1. a.s.89
    Offline

    a.s.89 New Member

    Joined:
    Jul 27, 2009
    Messages:
    4
    Likes Received:
    0

    A little ahead of myself, but just curious...

    Discussion in 'Publishing' started by a.s.89, Jul 28, 2009.

    I have a book in the works... still really haven't finished it, but I'm getting together an outline and my ideas and I've always thought about writing. But lately I've been thinking about the trouble I might have getting my book published... mostly due to my lack of experience.

    My writing experience, as lame as it sounds, has come from three to four years of roleplaying and the beginnings of other books I've written. Other than that, I have no degree in college (I'm twenty years old and am taking courses at a correspondence school for vet assistant, aside from the one year I spent at regular college as a music ed. major). Will that be a problem when I go to get my book published? Will they even look at my resume and query letter after seeing that I have such minimal experience?

    Am I doing all this for nothing?

    I'm quite new to the world of writing novels, but I've been thinking about it for a long, long while and any insights you all have would be fabulous.
     
  2. thirdwind
    Offline

    thirdwind Contributing Member Contest Administrator Reviewer Contributor

    Joined:
    Jul 17, 2008
    Messages:
    7,351
    Likes Received:
    2,891
    Location:
    Boston
    Education shouldn't have any effect on publication. Assuming you're not writing anything that requires mastery in that subject (some nonfiction for example), it doesn't matter if you have a 5th education or you're a college graduate. And it's ok if you don't have any publishing experience. You just have to make sure your novel is written to the very best of your ability when you submit it.
     
  3. FrankB
    Offline

    FrankB Member

    Joined:
    Jun 29, 2009
    Messages:
    82
    Likes Received:
    2
    thirdwind is correct. The story's the thing, not your experience, or lack of same. Just make sure you do your due diligence when it comes to shopping the finished ms. When the writing's done, the business begins and few writers - at least early in their careers - consider the business aspects. They're too eager to show off their baby to the world.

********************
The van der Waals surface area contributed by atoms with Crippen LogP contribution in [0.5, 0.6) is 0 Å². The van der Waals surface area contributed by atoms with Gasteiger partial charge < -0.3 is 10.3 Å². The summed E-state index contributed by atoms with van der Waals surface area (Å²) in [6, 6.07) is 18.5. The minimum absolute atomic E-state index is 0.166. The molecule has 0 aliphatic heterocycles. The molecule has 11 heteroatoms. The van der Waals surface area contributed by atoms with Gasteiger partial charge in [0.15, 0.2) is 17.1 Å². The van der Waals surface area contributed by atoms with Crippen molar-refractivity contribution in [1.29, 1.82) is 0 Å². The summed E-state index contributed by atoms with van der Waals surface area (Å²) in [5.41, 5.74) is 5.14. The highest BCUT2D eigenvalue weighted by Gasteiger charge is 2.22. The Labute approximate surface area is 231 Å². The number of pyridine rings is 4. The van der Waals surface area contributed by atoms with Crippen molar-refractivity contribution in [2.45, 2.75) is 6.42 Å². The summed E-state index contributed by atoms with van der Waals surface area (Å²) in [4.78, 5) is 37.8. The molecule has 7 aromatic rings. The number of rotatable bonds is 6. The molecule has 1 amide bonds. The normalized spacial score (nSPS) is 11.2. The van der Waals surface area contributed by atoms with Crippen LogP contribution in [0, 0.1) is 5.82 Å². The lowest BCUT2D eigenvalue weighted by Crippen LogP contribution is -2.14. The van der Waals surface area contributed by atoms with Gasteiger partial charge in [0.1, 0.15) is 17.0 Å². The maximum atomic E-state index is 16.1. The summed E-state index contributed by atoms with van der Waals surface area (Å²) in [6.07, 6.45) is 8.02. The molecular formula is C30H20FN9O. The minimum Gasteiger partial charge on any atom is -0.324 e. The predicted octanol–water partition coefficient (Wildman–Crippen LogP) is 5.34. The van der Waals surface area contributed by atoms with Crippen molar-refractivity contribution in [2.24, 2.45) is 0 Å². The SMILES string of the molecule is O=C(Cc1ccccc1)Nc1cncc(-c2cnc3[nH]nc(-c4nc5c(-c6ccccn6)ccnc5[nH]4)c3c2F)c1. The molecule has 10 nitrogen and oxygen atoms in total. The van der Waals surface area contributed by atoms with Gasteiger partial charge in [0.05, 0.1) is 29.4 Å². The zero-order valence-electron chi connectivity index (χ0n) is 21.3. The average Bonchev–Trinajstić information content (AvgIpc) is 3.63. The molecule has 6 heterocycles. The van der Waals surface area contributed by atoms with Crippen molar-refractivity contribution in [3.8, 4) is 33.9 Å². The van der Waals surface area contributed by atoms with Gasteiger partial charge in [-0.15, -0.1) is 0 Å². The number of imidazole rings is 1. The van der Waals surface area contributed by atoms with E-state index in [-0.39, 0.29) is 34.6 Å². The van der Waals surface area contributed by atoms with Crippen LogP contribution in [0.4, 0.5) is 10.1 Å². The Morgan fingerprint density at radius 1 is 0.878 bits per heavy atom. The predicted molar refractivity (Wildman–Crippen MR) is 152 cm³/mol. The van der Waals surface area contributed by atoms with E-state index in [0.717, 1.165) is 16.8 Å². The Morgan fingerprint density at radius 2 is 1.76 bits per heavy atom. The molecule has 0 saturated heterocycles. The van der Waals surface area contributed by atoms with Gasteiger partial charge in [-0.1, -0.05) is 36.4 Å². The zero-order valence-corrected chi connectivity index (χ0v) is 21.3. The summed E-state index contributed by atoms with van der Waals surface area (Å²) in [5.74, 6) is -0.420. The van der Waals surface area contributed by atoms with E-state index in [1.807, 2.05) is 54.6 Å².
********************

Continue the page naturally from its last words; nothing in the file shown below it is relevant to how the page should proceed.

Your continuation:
Don't make the same mistake. Good luck.
     
  4. Primitive
    Offline

    Primitive Member

    Joined:
    May 18, 2009
    Messages:
    65
    Likes Received:
    0
    Location:
    New Zealand
    Write your story and complete it. Than polish it until you can't do no more with it.

    If you treat your story with respect and be as professional and business-like as you can possibly be, then their is nothing else to really worry over (Apart from a lot of luck).

    The story and the way you present yourself is all that truly matters at this stage.


    I have had a few short stories published (nothing as major as a novel though), The only experience i had was writing reviews for somg music gig site. And the people behind publishing my stories never actually cared for it ;), only what i can them (The story and myself).
     
  5. mammamaia
    Offline

    mammamaia nit-picker-in-chief Contributor

    Joined:
    Nov 21, 2006
    Messages:
    19,316
    Likes Received:
    1,014
    Location:
    Coquille, Oregon
    if you have no paid writing credits, you shouldn't be saying anything about yourself in your query letters to agents/publishers, anyway!

    your novel will have to sell itself, regardless of whether it's the first thing you wrote, or the hundredth... no one wants to know what schooling you've had, as it has no bearing on whether the book is good enough to be published, or not...

    and agents/publishers don't want to see your resume, as you're not applying for a job... they only want a well-written query letter that sells them on the book, period!
     
  6. ojduffelworth
    Offline

    ojduffelworth Contributing Member

    Joined:
    Jul 5, 2009
    Messages:
    236
    Likes Received:
    2
    Am I doing all this for nothing?
    Only you can answer that…Would you consider your efforts wasted if you did not get published? If your answer is “yes”, you should probably take up another pursuit.
     
  7. Bontemps
    Offline

    Bontemps New Member

    Joined:
    Jul 22, 2009
    Messages:
    9
    Likes Received:
    0
    Raymond E Feist and Steven Erickson started out as gamers, and both adapted their experiences into good first novels. Go for it, I say.
    I'm taking a longer route and focussing on getting short fiction published in e-zies or on web-sites. I'm trying to build up a credit list to put in a query letter when I get round to writing that first novel (and its good experience and practice for me too)
     

Share This Page